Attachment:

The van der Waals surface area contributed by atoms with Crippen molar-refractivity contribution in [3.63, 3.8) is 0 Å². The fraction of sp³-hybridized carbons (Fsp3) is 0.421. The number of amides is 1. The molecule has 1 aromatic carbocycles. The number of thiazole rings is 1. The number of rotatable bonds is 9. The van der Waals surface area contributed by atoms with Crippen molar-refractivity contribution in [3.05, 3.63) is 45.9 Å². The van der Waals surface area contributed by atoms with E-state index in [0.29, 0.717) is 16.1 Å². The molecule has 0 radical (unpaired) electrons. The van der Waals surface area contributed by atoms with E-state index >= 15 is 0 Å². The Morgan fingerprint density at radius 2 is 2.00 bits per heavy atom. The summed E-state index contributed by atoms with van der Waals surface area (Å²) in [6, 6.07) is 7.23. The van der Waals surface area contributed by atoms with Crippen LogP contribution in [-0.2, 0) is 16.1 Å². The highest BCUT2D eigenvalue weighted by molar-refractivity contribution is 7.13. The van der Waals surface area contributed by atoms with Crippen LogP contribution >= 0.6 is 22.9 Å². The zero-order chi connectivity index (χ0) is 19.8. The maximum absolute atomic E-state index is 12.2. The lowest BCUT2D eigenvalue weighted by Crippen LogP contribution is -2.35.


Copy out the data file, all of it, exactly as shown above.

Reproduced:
The van der Waals surface area contributed by atoms with Crippen molar-refractivity contribution in [3.63, 3.8) is 0 Å². The fraction of sp³-hybridized carbons (Fsp3) is 0.421. The number of amides is 1. The molecule has 1 aromatic carbocycles. The number of thiazole rings is 1. The number of rotatable bonds is 9. The van der Waals surface area contributed by atoms with Crippen molar-refractivity contribution in [3.05, 3.63) is 45.9 Å². The van der Waals surface area contributed by atoms with E-state index in [0.29, 0.717) is 16.1 Å². The molecule has 0 radical (unpaired) electrons. The van der Waals surface area contributed by atoms with E-state index >= 15 is 0 Å². The Morgan fingerprint density at radius 2 is 2.00 bits per heavy atom. The summed E-state index contributed by atoms with van der Waals surface area (Å²) in [6, 6.07) is 7.23. The van der Waals surface area contributed by atoms with Crippen LogP contribution in [-0.2, 0) is 16.1 Å². The highest BCUT2D eigenvalue weighted by molar-refractivity contribution is 7.13. The van der Waals surface area contributed by atoms with Crippen LogP contribution >= 0.6 is 22.9 Å². The zero-order chi connectivity index (χ0) is 19.8. The maximum absolute atomic E-state index is 12.2. The lowest BCUT2D eigenvalue weighted by Crippen LogP contribution is -2.35.